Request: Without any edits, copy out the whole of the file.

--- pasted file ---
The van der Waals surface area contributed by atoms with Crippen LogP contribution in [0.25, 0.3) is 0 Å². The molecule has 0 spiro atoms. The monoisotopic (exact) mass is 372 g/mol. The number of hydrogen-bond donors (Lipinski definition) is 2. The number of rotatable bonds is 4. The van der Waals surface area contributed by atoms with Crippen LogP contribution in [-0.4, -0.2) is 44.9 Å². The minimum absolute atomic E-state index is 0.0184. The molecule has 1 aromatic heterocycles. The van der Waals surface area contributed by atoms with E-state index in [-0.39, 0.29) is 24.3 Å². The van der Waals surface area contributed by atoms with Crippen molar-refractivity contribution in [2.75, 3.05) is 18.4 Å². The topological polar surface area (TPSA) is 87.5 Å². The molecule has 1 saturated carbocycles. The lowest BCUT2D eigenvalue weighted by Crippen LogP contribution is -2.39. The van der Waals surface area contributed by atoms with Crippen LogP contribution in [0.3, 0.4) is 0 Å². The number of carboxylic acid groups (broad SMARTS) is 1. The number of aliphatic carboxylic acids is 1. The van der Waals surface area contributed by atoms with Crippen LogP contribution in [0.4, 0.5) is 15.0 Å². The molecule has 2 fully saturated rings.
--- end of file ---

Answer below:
The van der Waals surface area contributed by atoms with Crippen LogP contribution in [0.25, 0.3) is 0 Å². The molecule has 0 spiro atoms. The monoisotopic (exact) mass is 372 g/mol. The number of hydrogen-bond donors (Lipinski definition) is 2. The number of rotatable bonds is 4. The van der Waals surface area contributed by atoms with Crippen LogP contribution in [-0.4, -0.2) is 44.9 Å². The minimum absolute atomic E-state index is 0.0184. The molecule has 1 aromatic heterocycles. The van der Waals surface area contributed by atoms with E-state index in [-0.39, 0.29) is 24.3 Å². The van der Waals surface area contributed by atoms with Crippen molar-refractivity contribution in [2.75, 3.05) is 18.4 Å². The topological polar surface area (TPSA) is 87.5 Å². The molecule has 1 saturated carbocycles. The lowest BCUT2D eigenvalue weighted by Crippen LogP contribution is -2.39. The van der Waals surface area contributed by atoms with Crippen LogP contribution in [0.3, 0.4) is 0 Å². The number of carboxylic acid groups (broad SMARTS) is 1. The number of aliphatic carboxylic acids is 1. The van der Waals surface area contributed by atoms with Crippen LogP contribution in [0.4, 0.5) is 15.0 Å². The molecule has 2 fully saturated rings.